Christian existentialism has no particular affinity with Calvinism or the Reformed Tradition. Of the eight major Christian existentialists (Kierkegaard, Dostoevsky, Marcel, Jaspers, Barth, Tillich, and the Niebuhr brothers), only Barth comes from a Reformed background. (Kierkegaard and Tillich were Lutherans; Dostoevsky was Russian Orthodox; Marcel and Jaspers were Catholic; and the Niebuhrs were members of the no-longer extant German Evangelical Synod.) It's not that hard to see why, I suppose: Existentialism involves the ultimate freedom of man, and Calvinism is famously caricatured as "that predestination denomination"--which it is, at least to some extent.
But I'm an existentialist for the same reason I'm a Presbyterian, which is that Karl Barth was and I agree with him on just about all of the major issues. (And I did before I'd ever read him, thanks to the popularization of his theology in Frederick Buechner's books.) And so there must be a synthesis (a bad word for Barth, of course) here; there must be a way to believe in predestination and the ultimate freedom of man.
I found it on my third reading of Church Dogmatics: A Selection. (I still have neither the money nor the guts to read the Dogmatics in their entirety, which I suppose makes me disingenuous when I say that I agree with Barth on just about all of the major issues.) Mankind, as a creature, has a special type of freedom, a freedom which God the Creator does not have: the freedom of alienation. This alienation manifests itself, at least when I talk about it, in three ways: alienation from oneself, alienation from one's fellow-creatures, and alienation from God. God cannot, by His very nature, be alienated:
it is a mark of created being as distinct from divine that in it conflict with God and therefore mortal conflict with itself is not ruled out, but is a definite possibility even if it is only the impossible possibility, the possibility of self-annulment and therefore its own destruction.This "impossible possible," this possibility for alienation and indeed annihilation, is what our freedom would look like if we held it up to the light. But this freedom is indeed ours, and we are able (and most of the time, willing and ready) to exercise it.
But Barth is not Heidegger. A mere exercise of our freedom is not sufficient to end alienation--indeed, most if not all expressions of human freedom lead only to further alienation. (For a great example, head over to John Updike's Rabbit, Run, which the author has said he fashioned as an object lesson from Barth and Kierkegaard.) We have the ability to choose, but because we are (as Plato says) fundamentally stupid and (as Calvin says) fundamentally perverse, we will choose a Tower of Babel over the Living God every single time. Our freedom leads not to Being but to Nothingness.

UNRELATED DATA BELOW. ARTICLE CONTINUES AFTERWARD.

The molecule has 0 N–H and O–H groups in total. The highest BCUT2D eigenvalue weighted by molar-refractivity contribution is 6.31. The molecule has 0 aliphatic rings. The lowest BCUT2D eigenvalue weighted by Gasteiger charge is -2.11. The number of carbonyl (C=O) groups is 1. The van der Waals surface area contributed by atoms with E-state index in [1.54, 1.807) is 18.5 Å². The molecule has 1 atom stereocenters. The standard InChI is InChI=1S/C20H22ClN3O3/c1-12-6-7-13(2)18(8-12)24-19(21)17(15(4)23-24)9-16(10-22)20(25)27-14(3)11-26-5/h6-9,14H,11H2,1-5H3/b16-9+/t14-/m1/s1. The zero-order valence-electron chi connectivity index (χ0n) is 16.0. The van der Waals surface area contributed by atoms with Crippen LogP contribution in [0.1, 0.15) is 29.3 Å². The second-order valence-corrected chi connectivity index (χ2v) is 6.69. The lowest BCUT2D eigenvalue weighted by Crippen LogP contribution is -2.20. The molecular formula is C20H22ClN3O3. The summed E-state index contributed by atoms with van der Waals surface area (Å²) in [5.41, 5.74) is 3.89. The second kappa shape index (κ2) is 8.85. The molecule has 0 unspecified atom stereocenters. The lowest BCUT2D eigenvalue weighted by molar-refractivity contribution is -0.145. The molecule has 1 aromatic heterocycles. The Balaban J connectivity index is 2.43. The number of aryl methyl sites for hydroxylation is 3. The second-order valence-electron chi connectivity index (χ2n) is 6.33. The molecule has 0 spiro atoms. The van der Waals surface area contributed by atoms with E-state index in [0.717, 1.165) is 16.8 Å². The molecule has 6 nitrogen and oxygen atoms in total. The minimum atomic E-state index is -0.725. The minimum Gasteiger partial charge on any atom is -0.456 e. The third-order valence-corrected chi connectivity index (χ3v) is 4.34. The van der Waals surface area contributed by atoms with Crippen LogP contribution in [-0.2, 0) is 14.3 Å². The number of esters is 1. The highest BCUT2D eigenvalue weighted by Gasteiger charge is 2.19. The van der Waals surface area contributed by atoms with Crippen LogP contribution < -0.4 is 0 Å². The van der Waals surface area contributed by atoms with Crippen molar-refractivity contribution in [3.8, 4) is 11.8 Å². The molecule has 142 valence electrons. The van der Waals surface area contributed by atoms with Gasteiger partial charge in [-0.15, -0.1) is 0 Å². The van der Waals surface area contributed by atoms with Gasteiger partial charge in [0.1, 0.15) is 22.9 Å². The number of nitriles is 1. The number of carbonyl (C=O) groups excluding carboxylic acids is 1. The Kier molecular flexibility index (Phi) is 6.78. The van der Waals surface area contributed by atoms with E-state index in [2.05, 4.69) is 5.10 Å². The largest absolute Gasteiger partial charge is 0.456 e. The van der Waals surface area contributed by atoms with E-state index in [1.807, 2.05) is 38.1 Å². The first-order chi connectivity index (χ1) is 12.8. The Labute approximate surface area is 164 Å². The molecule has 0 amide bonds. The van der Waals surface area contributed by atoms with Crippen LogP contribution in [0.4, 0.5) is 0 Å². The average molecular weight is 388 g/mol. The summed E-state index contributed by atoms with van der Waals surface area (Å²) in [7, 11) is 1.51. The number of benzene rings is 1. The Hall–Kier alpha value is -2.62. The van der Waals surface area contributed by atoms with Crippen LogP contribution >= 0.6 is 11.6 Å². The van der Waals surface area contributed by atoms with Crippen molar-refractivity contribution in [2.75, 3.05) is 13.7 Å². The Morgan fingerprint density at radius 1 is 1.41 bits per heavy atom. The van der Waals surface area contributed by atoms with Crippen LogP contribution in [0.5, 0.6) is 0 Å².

The solution, then, is to recognize that our freedom is real but still illusory--that is, we are free but it's not actually a good thing to act on that freedom. (In this sense, our freedom is that of Adam in the Garden; we can choose to eat from the tree or not to eat from it.) Our freedom is an attempt to be like God, and indeed, "From the very first man as such has continual illusions about himself. He wants to be more than a creature." The problem is that he isn't more than a creature.
And so it is that the Christian must relinquish his freedom. The Christian, according to Barth, is defined by his acceptance of his own contingency: "Of all creatures the Christian is the one which not merely is a creature, but actually says yes to being a creature." He submits himself to God's sovereignty (which Barth, good Calvinist that he is, believes will take precedence in the end anyway) and recognizes that this is the dignified and proper place for him, that "it is the glory of the creature to be lowly in relation to God."
Now, I recognize that this in no way solves the age-old problem of the connection between man's free will and God's sovereignty, but it does explain how the Christian existentialist can believe in ultimate freedom and ultimate sovereignty. You just can't put them on the same level. You end up like the canaries at the top of this post. You're able to leave the cage, but you don't--because you recognize that the cage is not a place of imprisonment but the place you belong.